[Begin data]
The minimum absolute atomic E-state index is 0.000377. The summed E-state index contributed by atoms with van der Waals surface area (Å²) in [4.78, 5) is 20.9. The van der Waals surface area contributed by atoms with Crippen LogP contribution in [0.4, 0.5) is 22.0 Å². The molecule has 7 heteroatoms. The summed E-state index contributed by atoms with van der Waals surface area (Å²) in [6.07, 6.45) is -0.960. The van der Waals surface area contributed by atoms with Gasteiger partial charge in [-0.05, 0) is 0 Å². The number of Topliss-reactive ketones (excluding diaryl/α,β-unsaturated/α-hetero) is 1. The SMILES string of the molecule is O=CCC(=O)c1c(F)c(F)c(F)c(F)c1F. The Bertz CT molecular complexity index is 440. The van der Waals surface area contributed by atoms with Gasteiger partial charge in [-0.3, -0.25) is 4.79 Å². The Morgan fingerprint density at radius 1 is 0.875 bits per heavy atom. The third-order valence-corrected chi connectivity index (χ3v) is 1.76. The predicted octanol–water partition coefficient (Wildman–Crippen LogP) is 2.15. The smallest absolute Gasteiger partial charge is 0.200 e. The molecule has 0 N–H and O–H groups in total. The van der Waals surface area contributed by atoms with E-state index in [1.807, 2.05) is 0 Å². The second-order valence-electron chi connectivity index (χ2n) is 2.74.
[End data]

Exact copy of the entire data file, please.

The minimum absolute atomic E-state index is 0.000377. The summed E-state index contributed by atoms with van der Waals surface area (Å²) in [4.78, 5) is 20.9. The van der Waals surface area contributed by atoms with Crippen LogP contribution in [0.4, 0.5) is 22.0 Å². The molecule has 7 heteroatoms. The summed E-state index contributed by atoms with van der Waals surface area (Å²) in [6.07, 6.45) is -0.960. The van der Waals surface area contributed by atoms with Gasteiger partial charge in [-0.05, 0) is 0 Å². The number of Topliss-reactive ketones (excluding diaryl/α,β-unsaturated/α-hetero) is 1. The SMILES string of the molecule is O=CCC(=O)c1c(F)c(F)c(F)c(F)c1F. The Bertz CT molecular complexity index is 440. The van der Waals surface area contributed by atoms with Gasteiger partial charge in [-0.3, -0.25) is 4.79 Å². The Morgan fingerprint density at radius 1 is 0.875 bits per heavy atom. The third-order valence-corrected chi connectivity index (χ3v) is 1.76. The predicted octanol–water partition coefficient (Wildman–Crippen LogP) is 2.15. The smallest absolute Gasteiger partial charge is 0.200 e. The molecule has 0 N–H and O–H groups in total. The van der Waals surface area contributed by atoms with E-state index in [1.807, 2.05) is 0 Å². The second-order valence-electron chi connectivity index (χ2n) is 2.74.